New Cannabis Procedures Ordinance in LA: A Step in the Right Direction

Recently, the Los Angeles City Council voted unanimously to tighten the restrictions on the city’s Cannabis Procedures Ordinance, meaning that new applicants to the social equity program will have more stringent requirements for licensing, tightening the loopholes that made the original ordinance ineffective:

• Through January 1, 2025, the Department of Cannabis Regulation (DCR) will limit all new applications for Type 9 (Delivery) and Type 10 (Retail) businesses to social equity applicants. There will be an unlimited number of Type 9 licenses awarded to social equity applicants. This enables more social equity applicants an opportunity to establish a business of their own.
Instead of designating social equity areas by zip code the city will now narrow eligible areas to police reporting districts. The zip code areas included wealthier areas along with poorer ones with higher levels of marijuana crimes, but the new designated areas will allow more representation for the communities that have been most drastically affected by the War on Drugs.
• The new social equity requirements are more stringent. In order to participate in the lottery system, applicants must have a California cannabis arrest or conviction and they must be either low-income or have lived at least 10 years in one of the areas most affected by cannabis arrests. Previously, applicants who lived in designated areas didn’t have to have an arrest or conviction. Now, those people are still able to pursue licenses for other types of cannabis businesses.
• Partnerships with investors are being monitored more closely. The new ordinance should help minimize the predatory agreements that have sometimes occurred when a social equity applicant is beholden to their investors. Applicants in the new system must have enough control of their business to be the primary decision makers.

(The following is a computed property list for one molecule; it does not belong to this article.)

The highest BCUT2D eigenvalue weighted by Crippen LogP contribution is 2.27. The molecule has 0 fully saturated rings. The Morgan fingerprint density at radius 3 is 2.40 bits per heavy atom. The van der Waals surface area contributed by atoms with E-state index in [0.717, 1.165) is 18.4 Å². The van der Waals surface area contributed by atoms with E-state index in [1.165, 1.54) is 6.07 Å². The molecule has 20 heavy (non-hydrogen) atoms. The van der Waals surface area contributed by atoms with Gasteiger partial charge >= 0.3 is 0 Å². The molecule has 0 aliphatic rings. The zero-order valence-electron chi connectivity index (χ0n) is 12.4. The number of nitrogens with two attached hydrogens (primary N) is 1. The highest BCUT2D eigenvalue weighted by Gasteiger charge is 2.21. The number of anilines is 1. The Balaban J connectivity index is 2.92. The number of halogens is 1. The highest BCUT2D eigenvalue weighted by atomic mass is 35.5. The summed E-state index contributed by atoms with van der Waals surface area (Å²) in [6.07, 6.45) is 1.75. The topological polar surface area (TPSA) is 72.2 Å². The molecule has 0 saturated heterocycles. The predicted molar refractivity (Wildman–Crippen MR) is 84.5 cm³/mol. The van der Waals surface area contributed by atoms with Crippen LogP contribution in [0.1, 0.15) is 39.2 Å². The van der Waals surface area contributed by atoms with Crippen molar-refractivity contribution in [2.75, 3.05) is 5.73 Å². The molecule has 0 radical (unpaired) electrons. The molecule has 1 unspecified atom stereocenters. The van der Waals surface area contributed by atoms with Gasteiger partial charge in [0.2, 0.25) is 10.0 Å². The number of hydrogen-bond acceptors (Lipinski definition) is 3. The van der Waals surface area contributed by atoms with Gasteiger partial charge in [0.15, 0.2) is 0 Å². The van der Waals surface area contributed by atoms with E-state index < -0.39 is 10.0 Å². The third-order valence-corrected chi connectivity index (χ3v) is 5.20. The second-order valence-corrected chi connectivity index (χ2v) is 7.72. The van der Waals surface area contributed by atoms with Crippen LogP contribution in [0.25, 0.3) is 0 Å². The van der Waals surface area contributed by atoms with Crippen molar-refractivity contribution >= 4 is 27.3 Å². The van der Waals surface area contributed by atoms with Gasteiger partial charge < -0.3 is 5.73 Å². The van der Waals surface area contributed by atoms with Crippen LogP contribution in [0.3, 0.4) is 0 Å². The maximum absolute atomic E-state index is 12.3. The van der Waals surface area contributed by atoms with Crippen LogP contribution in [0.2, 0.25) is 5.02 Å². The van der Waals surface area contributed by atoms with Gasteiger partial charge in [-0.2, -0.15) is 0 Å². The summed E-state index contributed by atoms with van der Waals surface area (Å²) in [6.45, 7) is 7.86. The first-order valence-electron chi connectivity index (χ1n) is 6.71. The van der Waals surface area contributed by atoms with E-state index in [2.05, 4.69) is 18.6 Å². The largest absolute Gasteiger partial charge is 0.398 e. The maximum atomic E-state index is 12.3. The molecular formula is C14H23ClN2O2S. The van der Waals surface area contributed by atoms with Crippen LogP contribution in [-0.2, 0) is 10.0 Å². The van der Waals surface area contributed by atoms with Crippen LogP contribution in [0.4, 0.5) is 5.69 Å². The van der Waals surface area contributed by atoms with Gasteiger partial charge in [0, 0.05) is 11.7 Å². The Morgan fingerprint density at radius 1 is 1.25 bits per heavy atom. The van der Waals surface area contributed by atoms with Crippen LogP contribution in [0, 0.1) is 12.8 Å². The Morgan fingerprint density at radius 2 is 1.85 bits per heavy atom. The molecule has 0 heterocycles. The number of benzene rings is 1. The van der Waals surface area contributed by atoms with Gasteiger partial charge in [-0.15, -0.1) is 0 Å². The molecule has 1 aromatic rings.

There are new rules for allowing licenses for new shops in saturated areas. Applicants must get written input from the neighborhood council and others and the city council must make specific findings to grant permission for shops in these areas. In addition, applicants must go through the Public Convenience or Necessity Application Process (PCN). If a proposed location is in a Community Plan Area that has reached Undue Concentration, a PCN finding from the Los Angeles City Council is required before the DCR can accept and process the application. A $1499 PCN fee must be paid within 10 days of receiving an invoice from the DCR, in order for the request to be sent for City Council consideration. If the fee is not paid within 10 days, the PCN request is considered abandoned.
• The city council now has about three months to act on applications in saturated areas. In the past, if the council didn’t approve the request promptly, it was automatically approved. Now, the requests will be denied if the council hasn’t acted in approximately three months.

We’re excited to see the city of Los Angeles make a commitment not only to social equity applicants, but to the cannabis community as a whole. The city council is making an effort to support the areas of the city that need it most, helping to reduce the predatory practices and increase the number of minority business owners in the city.

Learn more about California’s social equity program in cannabis from Marijuana Business Daily.


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